I've written a big long position paper on the incredible number of ways the government in the US prevents just that and has been preventing it for about a century, which I'll reveal soon.

  5. justin owings on May 27, 2009 at 06:40

    Another source of K2 is a Japanese fermented soy food called "Natto." 100 grams on Natto contains "1,000μg of menaquinone 7," which is no small sum, and I don't gather that Natto is particularly expensive. The greatest obstacle to getting any is just finding it (Theoretically, Whole Foods carries it in *some* stores — I've yet to find it though. Next step is to check out a Japanese Grocery Store in Atlanta.

    I learned about it via an interview of a Japanese doctor who has been nicknamed "Dr. Natto:"

    I know what you're thinking — yeah, but it's soy! However, everything I've ever read about the problems of soy pertains to "fresh" soy, which is to say soy that hasn't been fermented. It would seem that fermentation, as is the case with other anti-nutrient rich carbohydrate sources like whole grains, eliminates a great deal of the anti-nutrients and frees up or creates a lot of desireable nutrients. It seems this would be the case with Natto.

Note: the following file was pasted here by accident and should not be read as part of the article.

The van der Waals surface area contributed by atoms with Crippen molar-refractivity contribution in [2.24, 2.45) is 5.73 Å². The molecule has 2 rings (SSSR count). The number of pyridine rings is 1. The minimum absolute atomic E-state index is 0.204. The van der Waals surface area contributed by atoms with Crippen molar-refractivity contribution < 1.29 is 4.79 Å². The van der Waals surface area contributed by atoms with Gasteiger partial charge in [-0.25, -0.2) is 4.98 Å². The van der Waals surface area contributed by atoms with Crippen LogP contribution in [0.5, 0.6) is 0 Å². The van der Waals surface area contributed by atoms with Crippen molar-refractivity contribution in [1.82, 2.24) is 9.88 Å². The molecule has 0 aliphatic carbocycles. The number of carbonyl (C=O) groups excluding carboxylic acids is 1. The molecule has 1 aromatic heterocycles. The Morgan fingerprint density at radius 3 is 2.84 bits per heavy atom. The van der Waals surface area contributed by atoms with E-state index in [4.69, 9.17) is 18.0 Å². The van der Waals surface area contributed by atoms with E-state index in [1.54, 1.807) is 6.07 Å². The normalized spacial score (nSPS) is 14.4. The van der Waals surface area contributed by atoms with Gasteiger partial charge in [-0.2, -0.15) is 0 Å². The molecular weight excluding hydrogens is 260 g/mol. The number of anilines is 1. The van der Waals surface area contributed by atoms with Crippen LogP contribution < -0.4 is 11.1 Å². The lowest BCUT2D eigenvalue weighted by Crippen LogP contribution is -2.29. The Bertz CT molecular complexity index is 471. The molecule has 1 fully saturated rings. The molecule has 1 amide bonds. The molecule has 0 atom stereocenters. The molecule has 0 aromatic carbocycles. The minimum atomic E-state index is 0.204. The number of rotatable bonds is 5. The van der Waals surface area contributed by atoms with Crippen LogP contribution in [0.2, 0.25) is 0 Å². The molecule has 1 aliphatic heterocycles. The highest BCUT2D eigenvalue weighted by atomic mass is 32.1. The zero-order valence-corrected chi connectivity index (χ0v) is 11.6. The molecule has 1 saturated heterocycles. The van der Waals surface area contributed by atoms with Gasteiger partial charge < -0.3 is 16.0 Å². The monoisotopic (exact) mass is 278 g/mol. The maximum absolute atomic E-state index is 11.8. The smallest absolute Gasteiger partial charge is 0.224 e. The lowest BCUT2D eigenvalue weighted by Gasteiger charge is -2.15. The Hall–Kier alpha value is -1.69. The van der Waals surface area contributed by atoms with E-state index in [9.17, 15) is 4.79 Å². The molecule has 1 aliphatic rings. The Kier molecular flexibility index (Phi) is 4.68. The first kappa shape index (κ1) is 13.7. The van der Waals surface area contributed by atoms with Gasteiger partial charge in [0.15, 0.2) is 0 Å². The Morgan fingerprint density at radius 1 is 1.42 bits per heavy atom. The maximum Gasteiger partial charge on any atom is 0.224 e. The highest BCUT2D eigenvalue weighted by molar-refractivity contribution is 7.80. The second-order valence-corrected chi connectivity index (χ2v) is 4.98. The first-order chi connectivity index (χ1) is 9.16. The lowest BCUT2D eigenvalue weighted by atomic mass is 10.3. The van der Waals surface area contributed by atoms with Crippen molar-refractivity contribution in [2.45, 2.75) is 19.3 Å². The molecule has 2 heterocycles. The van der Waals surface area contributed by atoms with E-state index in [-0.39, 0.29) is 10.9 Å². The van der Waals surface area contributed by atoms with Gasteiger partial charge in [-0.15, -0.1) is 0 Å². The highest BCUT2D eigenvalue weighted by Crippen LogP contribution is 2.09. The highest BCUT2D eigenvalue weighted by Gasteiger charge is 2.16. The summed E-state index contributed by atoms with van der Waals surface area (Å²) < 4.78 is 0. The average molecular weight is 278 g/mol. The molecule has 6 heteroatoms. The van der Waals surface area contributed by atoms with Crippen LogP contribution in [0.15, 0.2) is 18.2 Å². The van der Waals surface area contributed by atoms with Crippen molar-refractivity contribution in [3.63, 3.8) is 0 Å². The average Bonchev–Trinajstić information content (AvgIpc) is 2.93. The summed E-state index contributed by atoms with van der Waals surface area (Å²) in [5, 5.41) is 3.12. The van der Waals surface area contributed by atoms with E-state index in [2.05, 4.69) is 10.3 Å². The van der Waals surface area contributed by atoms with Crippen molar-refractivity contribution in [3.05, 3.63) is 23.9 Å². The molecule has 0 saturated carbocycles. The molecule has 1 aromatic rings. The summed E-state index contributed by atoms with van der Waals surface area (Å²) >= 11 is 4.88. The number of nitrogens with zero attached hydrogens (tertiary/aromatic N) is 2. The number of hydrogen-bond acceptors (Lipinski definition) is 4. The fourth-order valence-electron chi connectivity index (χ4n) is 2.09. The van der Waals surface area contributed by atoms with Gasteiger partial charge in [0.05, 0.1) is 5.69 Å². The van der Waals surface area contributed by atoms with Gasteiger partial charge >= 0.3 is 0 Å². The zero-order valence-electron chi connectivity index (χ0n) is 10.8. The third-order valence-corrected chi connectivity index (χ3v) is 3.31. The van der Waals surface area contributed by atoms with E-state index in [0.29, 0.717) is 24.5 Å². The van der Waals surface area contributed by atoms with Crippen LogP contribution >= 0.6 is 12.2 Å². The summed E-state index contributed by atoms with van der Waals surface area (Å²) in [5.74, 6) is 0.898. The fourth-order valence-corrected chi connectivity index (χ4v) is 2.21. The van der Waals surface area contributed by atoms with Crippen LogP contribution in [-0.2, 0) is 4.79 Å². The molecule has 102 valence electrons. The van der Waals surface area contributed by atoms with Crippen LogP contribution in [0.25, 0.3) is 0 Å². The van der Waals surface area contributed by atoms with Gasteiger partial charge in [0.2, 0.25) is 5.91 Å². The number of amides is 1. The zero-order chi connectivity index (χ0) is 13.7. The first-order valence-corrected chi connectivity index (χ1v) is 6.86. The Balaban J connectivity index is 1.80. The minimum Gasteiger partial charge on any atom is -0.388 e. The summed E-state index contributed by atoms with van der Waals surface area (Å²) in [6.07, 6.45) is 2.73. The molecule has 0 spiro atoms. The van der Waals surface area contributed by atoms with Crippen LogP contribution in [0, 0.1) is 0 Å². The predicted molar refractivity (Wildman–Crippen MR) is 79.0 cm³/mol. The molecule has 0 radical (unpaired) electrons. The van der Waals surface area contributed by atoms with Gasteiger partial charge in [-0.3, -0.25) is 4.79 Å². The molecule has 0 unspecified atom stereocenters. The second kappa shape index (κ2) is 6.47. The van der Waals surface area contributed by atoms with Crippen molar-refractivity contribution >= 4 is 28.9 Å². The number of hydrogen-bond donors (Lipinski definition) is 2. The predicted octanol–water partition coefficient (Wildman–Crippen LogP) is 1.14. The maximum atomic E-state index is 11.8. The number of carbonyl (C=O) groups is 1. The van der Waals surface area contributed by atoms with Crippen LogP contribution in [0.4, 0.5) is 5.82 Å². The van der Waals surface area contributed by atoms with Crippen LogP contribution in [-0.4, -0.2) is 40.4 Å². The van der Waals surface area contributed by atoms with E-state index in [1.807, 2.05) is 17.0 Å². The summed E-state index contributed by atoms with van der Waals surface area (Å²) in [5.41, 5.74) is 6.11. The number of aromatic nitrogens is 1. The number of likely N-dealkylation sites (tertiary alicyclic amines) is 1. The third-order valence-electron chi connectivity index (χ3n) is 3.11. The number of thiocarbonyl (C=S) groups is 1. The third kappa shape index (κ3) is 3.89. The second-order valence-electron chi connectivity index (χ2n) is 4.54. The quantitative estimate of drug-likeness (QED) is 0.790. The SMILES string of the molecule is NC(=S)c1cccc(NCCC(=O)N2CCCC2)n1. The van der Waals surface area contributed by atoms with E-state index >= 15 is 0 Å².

Regardless, that concentration of K2 is monstrous — look at the K2 concentration in fish gonads (got this from Stephan's blog):

    Gonads are one of the richest sources of K2 MK-4 in fish, containing 5-10 micrograms of MK-4 per kilogram of tissue in a few different species (according to this paper). Even that is not really an impressive concentration.

    10 micrograms/1000 gm tissue in fish gonads compared to 1000 micrograms/100 gm tissue in Natto. That's a staggering difference, right?

    As a more general note on fermented foods, I try to incorporate at least one form of fermented food in my daily diet — usually homemade plain yogurt or (Lifeway, store-bought) kefir over mixed berries. It's more enjoyable and satisfying than heavy cream over berries.